The Risk of Identity Theft From Your Home Mailbox

House shaped mailbox on a post with a home in the background.

 Melissa Ross / Getty Images

According to the U.S. Postal Service (USPS), it handles more than 181.9 million pieces of first-class mail each day. That's 181.9 million opportunities for identity thieves to obtain information that can be used to steal people's identities. And those criminals take advantage of as many of those opportunities as they can.

In fact, your mailbox is the riskiest non-technological point for identity theft, according to a study released in October 2007 by Heith Copes and Lynne Vieratis. The study, an assessment of closed U.S. Secret Service cases between 2000 and 2006 which had components of identity theft and identity fraud, showed the top two methods of non-technological identity theft were re-routing of mail and mail theft. In other words, your mailbox is a serious threat to your identity.

Where Did My Mail Go?

Re-routing of mail topped the list of non-technology threats for identity theft. The re-routing is usually accomplished by submitting a fraudulent Change of Address request. Placing a change of address with the USPS is as easy as filling out a form online or mailing in a card that can be picked up at the post office.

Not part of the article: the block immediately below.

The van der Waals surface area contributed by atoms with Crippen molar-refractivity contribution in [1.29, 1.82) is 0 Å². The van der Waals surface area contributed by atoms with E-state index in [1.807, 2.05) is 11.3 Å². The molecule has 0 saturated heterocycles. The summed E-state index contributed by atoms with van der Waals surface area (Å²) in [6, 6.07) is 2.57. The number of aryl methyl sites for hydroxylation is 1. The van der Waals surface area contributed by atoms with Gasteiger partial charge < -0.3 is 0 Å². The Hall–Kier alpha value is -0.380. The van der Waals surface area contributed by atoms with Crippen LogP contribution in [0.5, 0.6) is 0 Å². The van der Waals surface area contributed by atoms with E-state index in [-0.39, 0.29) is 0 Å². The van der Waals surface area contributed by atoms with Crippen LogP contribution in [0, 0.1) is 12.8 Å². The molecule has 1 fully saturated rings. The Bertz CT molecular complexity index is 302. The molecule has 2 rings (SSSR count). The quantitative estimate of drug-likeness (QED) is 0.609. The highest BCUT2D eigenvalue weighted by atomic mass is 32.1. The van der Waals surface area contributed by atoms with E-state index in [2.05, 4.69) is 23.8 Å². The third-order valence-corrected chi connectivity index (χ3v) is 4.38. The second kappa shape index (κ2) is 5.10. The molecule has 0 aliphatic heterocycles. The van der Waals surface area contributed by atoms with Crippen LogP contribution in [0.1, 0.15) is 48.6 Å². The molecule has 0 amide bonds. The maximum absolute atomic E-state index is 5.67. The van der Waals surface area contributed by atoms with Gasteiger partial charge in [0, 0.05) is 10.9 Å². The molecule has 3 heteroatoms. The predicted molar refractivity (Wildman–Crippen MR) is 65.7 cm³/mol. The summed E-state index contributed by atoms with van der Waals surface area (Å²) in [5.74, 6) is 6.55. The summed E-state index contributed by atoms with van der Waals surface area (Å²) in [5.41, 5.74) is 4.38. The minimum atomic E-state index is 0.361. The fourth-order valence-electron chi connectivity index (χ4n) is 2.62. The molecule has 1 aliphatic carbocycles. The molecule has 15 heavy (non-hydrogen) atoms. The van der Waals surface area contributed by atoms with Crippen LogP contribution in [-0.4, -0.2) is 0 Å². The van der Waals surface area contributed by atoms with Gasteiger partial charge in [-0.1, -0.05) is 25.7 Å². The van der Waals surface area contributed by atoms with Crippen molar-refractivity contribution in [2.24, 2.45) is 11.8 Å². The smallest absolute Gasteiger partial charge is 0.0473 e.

Identity thieves collect addresses. They may drive by your residence, go through the phone book, or collect trash that contains your address. Then requesting a change of address takes just a matter of minutes.

Most post offices make the change of address cards available in easy-access displays in customer service areas. And the electronic change of address can be found on the U.S. Postal Service website. With the electronic method, however, there is a verification procedure required.

The verification process is simple enough, but also tends to make criminals use other methods to change your address. When using the online form, a valid credit card with a billing address that matches the old address must be used for verification. Not a problem if the thief already has access to your credit card account numbers, but otherwise it presents a bit of an obstacle.